Good afternoon Senator Saviello, Representative Welsh, and members of the Environment and Natural Resources Committee. My name is Nick Bennett, I reside in Hallowell, and I am the staff scientist for the Natural Resources Council of Maine. NRCM is Maine’s largest environmental advocacy group with over 16,000 members and supporters. I am testifying in opposition to LD 1494.
NRCM opposes LD 1494 because it eliminates a sensible incentive in Maine law that helps notify the Department of Environmental Protection (DEP) about oil spills. Currently, Maine law encourages people to report oil and gasoline spills by giving them immunity from fines if they call DEP. This helps DEP make decisions about cleaning up the spill. In past testimony on similar bills in 2003, 2007, and 2011, DEP has strongly supported leaving this incentive in place. In 2011, then Deputy Commissioner Patricia Aho stated:
This incentive to report has served Maine well. It ensures our spill response crews are notified about spills of potential consequence when they occur, and affords them the opportunity to oversee cleanup where appropriate… That said we don’t have a compelling need to know about every drip and drop of oil. If you slightly overfill your lawnmower or chainsaw there is no need to call and no requirement under the law to do so…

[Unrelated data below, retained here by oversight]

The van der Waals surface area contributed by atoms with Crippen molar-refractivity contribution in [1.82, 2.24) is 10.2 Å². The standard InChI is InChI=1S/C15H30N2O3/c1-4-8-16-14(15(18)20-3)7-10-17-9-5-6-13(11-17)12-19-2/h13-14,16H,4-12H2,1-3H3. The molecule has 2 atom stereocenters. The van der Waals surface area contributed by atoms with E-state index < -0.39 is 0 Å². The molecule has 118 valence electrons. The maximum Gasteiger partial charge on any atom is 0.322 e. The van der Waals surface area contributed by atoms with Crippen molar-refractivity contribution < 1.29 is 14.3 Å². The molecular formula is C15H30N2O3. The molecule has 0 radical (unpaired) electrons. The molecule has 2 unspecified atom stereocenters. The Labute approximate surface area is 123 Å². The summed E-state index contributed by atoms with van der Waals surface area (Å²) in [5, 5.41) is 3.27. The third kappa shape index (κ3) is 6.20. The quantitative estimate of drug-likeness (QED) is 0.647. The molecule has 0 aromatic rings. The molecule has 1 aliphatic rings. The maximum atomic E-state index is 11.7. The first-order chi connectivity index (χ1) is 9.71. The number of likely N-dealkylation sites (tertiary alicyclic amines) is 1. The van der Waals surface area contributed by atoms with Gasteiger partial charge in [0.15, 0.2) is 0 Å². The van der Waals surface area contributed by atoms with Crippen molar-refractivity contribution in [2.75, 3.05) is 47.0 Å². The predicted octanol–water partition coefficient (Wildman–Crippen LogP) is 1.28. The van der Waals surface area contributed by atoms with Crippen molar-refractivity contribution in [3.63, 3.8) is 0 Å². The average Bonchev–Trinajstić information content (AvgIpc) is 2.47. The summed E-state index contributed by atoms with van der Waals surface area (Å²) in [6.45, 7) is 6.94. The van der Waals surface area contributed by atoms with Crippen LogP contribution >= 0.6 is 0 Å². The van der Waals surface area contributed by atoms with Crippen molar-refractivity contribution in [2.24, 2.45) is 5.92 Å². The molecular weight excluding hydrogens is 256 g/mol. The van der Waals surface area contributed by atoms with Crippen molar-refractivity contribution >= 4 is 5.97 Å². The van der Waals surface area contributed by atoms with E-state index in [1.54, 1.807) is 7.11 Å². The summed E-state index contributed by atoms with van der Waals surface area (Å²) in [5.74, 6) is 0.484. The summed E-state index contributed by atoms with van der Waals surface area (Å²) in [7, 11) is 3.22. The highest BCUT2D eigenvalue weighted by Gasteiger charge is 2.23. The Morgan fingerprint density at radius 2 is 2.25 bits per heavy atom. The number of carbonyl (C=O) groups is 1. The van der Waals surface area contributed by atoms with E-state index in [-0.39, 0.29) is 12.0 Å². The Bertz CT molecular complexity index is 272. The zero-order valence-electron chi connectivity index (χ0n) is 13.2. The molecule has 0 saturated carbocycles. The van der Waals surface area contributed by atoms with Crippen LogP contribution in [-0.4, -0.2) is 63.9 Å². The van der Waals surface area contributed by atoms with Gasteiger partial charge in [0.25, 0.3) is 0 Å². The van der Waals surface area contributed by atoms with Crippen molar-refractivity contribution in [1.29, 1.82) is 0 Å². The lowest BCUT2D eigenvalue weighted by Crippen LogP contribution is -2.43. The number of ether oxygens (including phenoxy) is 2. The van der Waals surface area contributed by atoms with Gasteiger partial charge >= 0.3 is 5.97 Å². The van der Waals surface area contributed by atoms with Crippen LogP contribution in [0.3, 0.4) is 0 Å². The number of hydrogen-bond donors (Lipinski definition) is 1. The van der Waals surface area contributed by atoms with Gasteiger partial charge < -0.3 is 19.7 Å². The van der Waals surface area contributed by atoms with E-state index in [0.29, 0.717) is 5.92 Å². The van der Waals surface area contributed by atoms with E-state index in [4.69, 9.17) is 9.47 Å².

Ensuring that DEP knows about oil spills can help protect water quality in Maine. As DEP states on its website: “Even small gasoline spills of a gallon or less can travel surprisingly long distances in the soil and groundwater. Our oil and hazardous materials response team can help you clean up your spill to keep your family safe and protect your property and Maine’s environment.”
For companies that have frequent spills of less than 10 gallons and the expertise to clean them up, DEP also allows Memorandums of Agreement (MOAs). DEP had entered into more than 30 of these MOAs as of 2011 (the last time a bill like this came up). The MOAs typically grant immunity from civil penalties without the need to report spills of less than 10 gallons if companies have appropriate plans and equipment to clean up spills. The companies log their spills and clean up procedures and submit the log to DEP annually.
LD 1494 would allow individuals who spill 10 gallons of oil or gasoline not to report a spill and be completely immune from any fines or penalties even if they severely damage the environment. Ten gallons of oil could destroy a productive clam flat, brook trout stream, or drinking water well. Cleanup requires technical expertise. Existing Maine law does not mandate that anyone call DEP about a spill. It just grants immunity from fines if a spiller does report the spill. That’s a fair exchange, and it has served Maine well.
Thank you for the opportunity to testify.